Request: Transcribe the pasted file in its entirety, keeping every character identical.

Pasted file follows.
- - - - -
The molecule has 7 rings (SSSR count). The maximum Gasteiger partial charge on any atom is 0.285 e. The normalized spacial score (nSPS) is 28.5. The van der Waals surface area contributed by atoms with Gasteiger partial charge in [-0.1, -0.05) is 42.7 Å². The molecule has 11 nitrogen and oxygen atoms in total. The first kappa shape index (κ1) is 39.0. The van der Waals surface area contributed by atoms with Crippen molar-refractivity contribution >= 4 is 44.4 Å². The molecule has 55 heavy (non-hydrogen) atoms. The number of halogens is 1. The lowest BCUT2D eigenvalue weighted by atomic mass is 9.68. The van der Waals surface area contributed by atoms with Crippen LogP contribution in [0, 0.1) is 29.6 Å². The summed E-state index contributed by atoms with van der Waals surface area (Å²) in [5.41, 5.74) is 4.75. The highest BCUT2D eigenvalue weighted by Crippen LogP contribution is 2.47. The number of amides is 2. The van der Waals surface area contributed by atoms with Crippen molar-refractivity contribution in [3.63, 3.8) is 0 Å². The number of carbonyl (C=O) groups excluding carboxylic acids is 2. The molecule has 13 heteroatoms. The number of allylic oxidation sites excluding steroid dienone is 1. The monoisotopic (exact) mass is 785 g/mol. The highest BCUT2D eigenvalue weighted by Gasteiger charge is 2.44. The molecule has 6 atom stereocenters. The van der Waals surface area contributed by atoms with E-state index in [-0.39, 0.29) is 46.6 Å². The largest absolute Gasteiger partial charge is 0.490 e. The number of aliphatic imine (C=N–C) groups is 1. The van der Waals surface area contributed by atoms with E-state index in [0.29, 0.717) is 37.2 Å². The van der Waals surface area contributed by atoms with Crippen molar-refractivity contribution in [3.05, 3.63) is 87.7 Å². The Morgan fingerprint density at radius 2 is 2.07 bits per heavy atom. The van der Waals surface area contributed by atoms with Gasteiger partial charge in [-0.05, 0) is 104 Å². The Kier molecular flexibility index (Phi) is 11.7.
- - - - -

The molecule has 7 rings (SSSR count). The maximum Gasteiger partial charge on any atom is 0.285 e. The normalized spacial score (nSPS) is 28.5. The van der Waals surface area contributed by atoms with Gasteiger partial charge in [-0.1, -0.05) is 42.7 Å². The molecule has 11 nitrogen and oxygen atoms in total. The first kappa shape index (κ1) is 39.0. The van der Waals surface area contributed by atoms with Crippen molar-refractivity contribution >= 4 is 44.4 Å². The molecule has 55 heavy (non-hydrogen) atoms. The number of halogens is 1. The lowest BCUT2D eigenvalue weighted by atomic mass is 9.68. The van der Waals surface area contributed by atoms with Crippen LogP contribution in [0, 0.1) is 29.6 Å². The summed E-state index contributed by atoms with van der Waals surface area (Å²) in [5.41, 5.74) is 4.75. The highest BCUT2D eigenvalue weighted by Crippen LogP contribution is 2.47. The number of amides is 2. The van der Waals surface area contributed by atoms with Crippen molar-refractivity contribution in [3.63, 3.8) is 0 Å². The number of carbonyl (C=O) groups excluding carboxylic acids is 2. The molecule has 13 heteroatoms. The number of allylic oxidation sites excluding steroid dienone is 1. The monoisotopic (exact) mass is 785 g/mol. The highest BCUT2D eigenvalue weighted by Gasteiger charge is 2.44. The molecule has 6 atom stereocenters. The van der Waals surface area contributed by atoms with E-state index in [-0.39, 0.29) is 46.6 Å². The largest absolute Gasteiger partial charge is 0.490 e. The number of aliphatic imine (C=N–C) groups is 1. The van der Waals surface area contributed by atoms with E-state index in [0.29, 0.717) is 37.2 Å². The van der Waals surface area contributed by atoms with Crippen molar-refractivity contribution in [3.05, 3.63) is 87.7 Å². The Morgan fingerprint density at radius 2 is 2.07 bits per heavy atom. The van der Waals surface area contributed by atoms with Gasteiger partial charge in [-0.05, 0) is 104 Å². The Kier molecular flexibility index (Phi) is 11.7.